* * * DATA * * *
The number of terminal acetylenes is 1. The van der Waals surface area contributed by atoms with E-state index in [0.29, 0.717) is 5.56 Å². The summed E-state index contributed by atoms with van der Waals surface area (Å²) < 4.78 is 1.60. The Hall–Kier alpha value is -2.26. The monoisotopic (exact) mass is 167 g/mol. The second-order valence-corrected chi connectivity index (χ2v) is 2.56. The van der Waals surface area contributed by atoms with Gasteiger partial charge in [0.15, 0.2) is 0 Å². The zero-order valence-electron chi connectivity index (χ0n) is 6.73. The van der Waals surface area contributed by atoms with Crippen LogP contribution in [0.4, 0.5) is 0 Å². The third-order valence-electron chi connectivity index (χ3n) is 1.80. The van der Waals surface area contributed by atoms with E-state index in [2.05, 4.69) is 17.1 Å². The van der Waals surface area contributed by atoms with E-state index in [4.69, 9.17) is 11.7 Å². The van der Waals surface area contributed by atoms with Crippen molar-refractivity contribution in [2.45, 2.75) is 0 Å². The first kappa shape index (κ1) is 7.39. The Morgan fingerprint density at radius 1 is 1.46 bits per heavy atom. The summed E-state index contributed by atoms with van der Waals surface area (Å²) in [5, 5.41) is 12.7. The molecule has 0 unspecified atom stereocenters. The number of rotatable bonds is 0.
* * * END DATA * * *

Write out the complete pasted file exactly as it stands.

The number of terminal acetylenes is 1. The van der Waals surface area contributed by atoms with E-state index in [0.29, 0.717) is 5.56 Å². The summed E-state index contributed by atoms with van der Waals surface area (Å²) < 4.78 is 1.60. The Hall–Kier alpha value is -2.26. The monoisotopic (exact) mass is 167 g/mol. The second-order valence-corrected chi connectivity index (χ2v) is 2.56. The van der Waals surface area contributed by atoms with Gasteiger partial charge in [0.15, 0.2) is 0 Å². The zero-order valence-electron chi connectivity index (χ0n) is 6.73. The van der Waals surface area contributed by atoms with Crippen LogP contribution in [0.4, 0.5) is 0 Å². The third-order valence-electron chi connectivity index (χ3n) is 1.80. The van der Waals surface area contributed by atoms with E-state index in [2.05, 4.69) is 17.1 Å². The van der Waals surface area contributed by atoms with E-state index in [4.69, 9.17) is 11.7 Å². The van der Waals surface area contributed by atoms with Crippen molar-refractivity contribution in [2.45, 2.75) is 0 Å². The first kappa shape index (κ1) is 7.39. The Morgan fingerprint density at radius 1 is 1.46 bits per heavy atom. The summed E-state index contributed by atoms with van der Waals surface area (Å²) in [5, 5.41) is 12.7. The molecule has 0 unspecified atom stereocenters. The number of rotatable bonds is 0.